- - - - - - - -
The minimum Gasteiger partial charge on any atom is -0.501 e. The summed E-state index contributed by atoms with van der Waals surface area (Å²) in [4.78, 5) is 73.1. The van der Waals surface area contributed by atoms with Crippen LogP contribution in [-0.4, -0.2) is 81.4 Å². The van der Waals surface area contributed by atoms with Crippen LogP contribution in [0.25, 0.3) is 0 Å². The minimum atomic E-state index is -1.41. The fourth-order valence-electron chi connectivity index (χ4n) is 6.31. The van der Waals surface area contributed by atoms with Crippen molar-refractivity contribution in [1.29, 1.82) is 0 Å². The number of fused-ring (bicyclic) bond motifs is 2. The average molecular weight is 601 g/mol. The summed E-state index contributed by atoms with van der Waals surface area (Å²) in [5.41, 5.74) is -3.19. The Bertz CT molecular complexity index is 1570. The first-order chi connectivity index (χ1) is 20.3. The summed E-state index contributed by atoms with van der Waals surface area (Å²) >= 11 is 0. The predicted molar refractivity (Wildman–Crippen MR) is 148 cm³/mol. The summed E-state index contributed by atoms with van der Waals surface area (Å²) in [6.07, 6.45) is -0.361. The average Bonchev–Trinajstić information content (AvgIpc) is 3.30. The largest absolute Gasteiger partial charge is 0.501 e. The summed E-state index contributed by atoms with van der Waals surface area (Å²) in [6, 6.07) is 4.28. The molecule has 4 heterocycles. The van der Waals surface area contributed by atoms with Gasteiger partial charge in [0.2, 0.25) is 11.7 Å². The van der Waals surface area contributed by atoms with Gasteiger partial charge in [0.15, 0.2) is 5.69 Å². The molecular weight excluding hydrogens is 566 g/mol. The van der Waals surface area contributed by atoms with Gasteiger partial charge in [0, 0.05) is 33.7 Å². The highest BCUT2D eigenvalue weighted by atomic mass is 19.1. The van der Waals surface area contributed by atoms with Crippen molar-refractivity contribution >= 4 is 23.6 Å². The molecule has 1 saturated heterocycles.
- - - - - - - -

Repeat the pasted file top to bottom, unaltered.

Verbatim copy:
The minimum Gasteiger partial charge on any atom is -0.501 e. The summed E-state index contributed by atoms with van der Waals surface area (Å²) in [4.78, 5) is 73.1. The van der Waals surface area contributed by atoms with Crippen LogP contribution in [-0.4, -0.2) is 81.4 Å². The van der Waals surface area contributed by atoms with Crippen LogP contribution in [0.25, 0.3) is 0 Å². The minimum atomic E-state index is -1.41. The fourth-order valence-electron chi connectivity index (χ4n) is 6.31. The van der Waals surface area contributed by atoms with Crippen molar-refractivity contribution in [1.29, 1.82) is 0 Å². The number of fused-ring (bicyclic) bond motifs is 2. The average molecular weight is 601 g/mol. The summed E-state index contributed by atoms with van der Waals surface area (Å²) in [5.41, 5.74) is -3.19. The Bertz CT molecular complexity index is 1570. The first-order chi connectivity index (χ1) is 20.3. The summed E-state index contributed by atoms with van der Waals surface area (Å²) >= 11 is 0. The predicted molar refractivity (Wildman–Crippen MR) is 148 cm³/mol. The summed E-state index contributed by atoms with van der Waals surface area (Å²) in [6.07, 6.45) is -0.361. The average Bonchev–Trinajstić information content (AvgIpc) is 3.30. The largest absolute Gasteiger partial charge is 0.501 e. The summed E-state index contributed by atoms with van der Waals surface area (Å²) in [6, 6.07) is 4.28. The molecule has 4 heterocycles. The van der Waals surface area contributed by atoms with Gasteiger partial charge in [0.2, 0.25) is 11.7 Å². The van der Waals surface area contributed by atoms with Gasteiger partial charge in [0.15, 0.2) is 5.69 Å². The molecular weight excluding hydrogens is 566 g/mol. The van der Waals surface area contributed by atoms with Gasteiger partial charge in [0, 0.05) is 33.7 Å². The highest BCUT2D eigenvalue weighted by atomic mass is 19.1. The van der Waals surface area contributed by atoms with Crippen molar-refractivity contribution >= 4 is 23.6 Å². The molecule has 1 saturated heterocycles.